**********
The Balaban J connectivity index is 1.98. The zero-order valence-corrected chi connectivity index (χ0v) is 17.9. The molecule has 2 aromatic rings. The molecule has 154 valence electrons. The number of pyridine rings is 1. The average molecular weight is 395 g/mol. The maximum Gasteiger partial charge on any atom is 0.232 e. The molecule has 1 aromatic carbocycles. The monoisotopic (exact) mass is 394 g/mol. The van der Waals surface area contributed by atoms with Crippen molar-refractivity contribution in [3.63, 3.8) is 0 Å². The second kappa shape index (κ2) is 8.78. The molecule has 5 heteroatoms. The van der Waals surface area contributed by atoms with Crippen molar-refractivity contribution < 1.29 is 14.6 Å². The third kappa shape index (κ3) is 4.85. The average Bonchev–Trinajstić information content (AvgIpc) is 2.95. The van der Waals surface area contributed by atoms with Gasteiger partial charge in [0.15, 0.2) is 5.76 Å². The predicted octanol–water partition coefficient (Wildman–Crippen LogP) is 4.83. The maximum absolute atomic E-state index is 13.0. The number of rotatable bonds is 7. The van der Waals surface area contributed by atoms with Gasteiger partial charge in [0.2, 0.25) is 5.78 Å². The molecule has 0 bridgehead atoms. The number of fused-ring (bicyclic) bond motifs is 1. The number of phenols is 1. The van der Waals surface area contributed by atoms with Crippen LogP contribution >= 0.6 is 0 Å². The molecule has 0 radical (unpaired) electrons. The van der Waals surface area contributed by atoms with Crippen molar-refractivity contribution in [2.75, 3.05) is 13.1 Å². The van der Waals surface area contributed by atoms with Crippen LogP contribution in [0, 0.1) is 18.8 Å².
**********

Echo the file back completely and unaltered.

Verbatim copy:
The Balaban J connectivity index is 1.98. The zero-order valence-corrected chi connectivity index (χ0v) is 17.9. The molecule has 2 aromatic rings. The molecule has 154 valence electrons. The number of pyridine rings is 1. The average molecular weight is 395 g/mol. The maximum Gasteiger partial charge on any atom is 0.232 e. The molecule has 1 aromatic carbocycles. The monoisotopic (exact) mass is 394 g/mol. The van der Waals surface area contributed by atoms with Crippen molar-refractivity contribution in [3.63, 3.8) is 0 Å². The second kappa shape index (κ2) is 8.78. The molecule has 5 heteroatoms. The van der Waals surface area contributed by atoms with Crippen molar-refractivity contribution < 1.29 is 14.6 Å². The third kappa shape index (κ3) is 4.85. The average Bonchev–Trinajstić information content (AvgIpc) is 2.95. The van der Waals surface area contributed by atoms with Gasteiger partial charge in [0.15, 0.2) is 5.76 Å². The predicted octanol–water partition coefficient (Wildman–Crippen LogP) is 4.83. The maximum absolute atomic E-state index is 13.0. The number of rotatable bonds is 7. The van der Waals surface area contributed by atoms with Gasteiger partial charge in [0.2, 0.25) is 5.78 Å². The molecule has 0 bridgehead atoms. The number of fused-ring (bicyclic) bond motifs is 1. The number of phenols is 1. The van der Waals surface area contributed by atoms with Crippen LogP contribution >= 0.6 is 0 Å². The molecule has 0 radical (unpaired) electrons. The van der Waals surface area contributed by atoms with Crippen molar-refractivity contribution in [2.75, 3.05) is 13.1 Å². The van der Waals surface area contributed by atoms with Crippen LogP contribution in [0, 0.1) is 18.8 Å².